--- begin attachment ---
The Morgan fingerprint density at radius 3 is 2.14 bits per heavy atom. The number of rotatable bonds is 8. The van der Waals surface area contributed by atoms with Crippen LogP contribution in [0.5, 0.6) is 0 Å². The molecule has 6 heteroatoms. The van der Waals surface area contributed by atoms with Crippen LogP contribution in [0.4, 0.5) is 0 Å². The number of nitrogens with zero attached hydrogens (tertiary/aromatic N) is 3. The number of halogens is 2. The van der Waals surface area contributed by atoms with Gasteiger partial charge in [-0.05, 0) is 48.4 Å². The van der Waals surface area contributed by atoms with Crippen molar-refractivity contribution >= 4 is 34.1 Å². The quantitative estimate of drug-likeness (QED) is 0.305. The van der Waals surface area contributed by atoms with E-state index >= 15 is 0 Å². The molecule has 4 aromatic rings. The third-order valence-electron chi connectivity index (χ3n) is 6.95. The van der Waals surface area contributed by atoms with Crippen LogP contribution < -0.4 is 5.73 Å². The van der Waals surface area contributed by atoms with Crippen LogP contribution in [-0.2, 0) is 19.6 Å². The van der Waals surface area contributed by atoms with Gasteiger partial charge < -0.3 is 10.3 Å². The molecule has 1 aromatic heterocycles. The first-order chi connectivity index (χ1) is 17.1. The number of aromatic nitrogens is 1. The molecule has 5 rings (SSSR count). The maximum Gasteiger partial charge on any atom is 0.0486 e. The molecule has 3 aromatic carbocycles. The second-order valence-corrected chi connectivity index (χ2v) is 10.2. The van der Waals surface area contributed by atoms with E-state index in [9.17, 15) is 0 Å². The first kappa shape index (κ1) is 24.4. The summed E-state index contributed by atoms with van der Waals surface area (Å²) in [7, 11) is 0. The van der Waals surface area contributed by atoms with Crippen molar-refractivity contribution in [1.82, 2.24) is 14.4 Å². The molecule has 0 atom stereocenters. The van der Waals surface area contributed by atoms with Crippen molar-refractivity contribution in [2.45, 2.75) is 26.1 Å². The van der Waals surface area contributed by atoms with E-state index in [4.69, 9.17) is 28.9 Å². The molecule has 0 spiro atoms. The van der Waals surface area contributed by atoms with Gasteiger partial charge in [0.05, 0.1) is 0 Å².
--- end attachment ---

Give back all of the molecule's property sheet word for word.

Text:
The Morgan fingerprint density at radius 3 is 2.14 bits per heavy atom. The number of rotatable bonds is 8. The van der Waals surface area contributed by atoms with Crippen LogP contribution in [0.5, 0.6) is 0 Å². The molecule has 6 heteroatoms. The van der Waals surface area contributed by atoms with Crippen LogP contribution in [0.4, 0.5) is 0 Å². The number of nitrogens with zero attached hydrogens (tertiary/aromatic N) is 3. The number of halogens is 2. The van der Waals surface area contributed by atoms with Gasteiger partial charge in [-0.05, 0) is 48.4 Å². The van der Waals surface area contributed by atoms with Crippen molar-refractivity contribution >= 4 is 34.1 Å². The quantitative estimate of drug-likeness (QED) is 0.305. The van der Waals surface area contributed by atoms with E-state index >= 15 is 0 Å². The molecule has 4 aromatic rings. The third-order valence-electron chi connectivity index (χ3n) is 6.95. The van der Waals surface area contributed by atoms with Crippen LogP contribution < -0.4 is 5.73 Å². The van der Waals surface area contributed by atoms with Crippen LogP contribution in [-0.2, 0) is 19.6 Å². The van der Waals surface area contributed by atoms with Gasteiger partial charge < -0.3 is 10.3 Å². The molecule has 1 aromatic heterocycles. The first-order chi connectivity index (χ1) is 17.1. The number of aromatic nitrogens is 1. The molecule has 5 rings (SSSR count). The maximum Gasteiger partial charge on any atom is 0.0486 e. The molecule has 3 aromatic carbocycles. The second-order valence-corrected chi connectivity index (χ2v) is 10.2. The van der Waals surface area contributed by atoms with E-state index in [9.17, 15) is 0 Å². The first kappa shape index (κ1) is 24.4. The summed E-state index contributed by atoms with van der Waals surface area (Å²) in [7, 11) is 0. The van der Waals surface area contributed by atoms with Crippen molar-refractivity contribution in [1.82, 2.24) is 14.4 Å². The molecule has 0 atom stereocenters. The van der Waals surface area contributed by atoms with Crippen molar-refractivity contribution in [2.45, 2.75) is 26.1 Å². The van der Waals surface area contributed by atoms with E-state index in [4.69, 9.17) is 28.9 Å². The molecule has 0 spiro atoms. The van der Waals surface area contributed by atoms with Gasteiger partial charge in [0.05, 0.1) is 0 Å².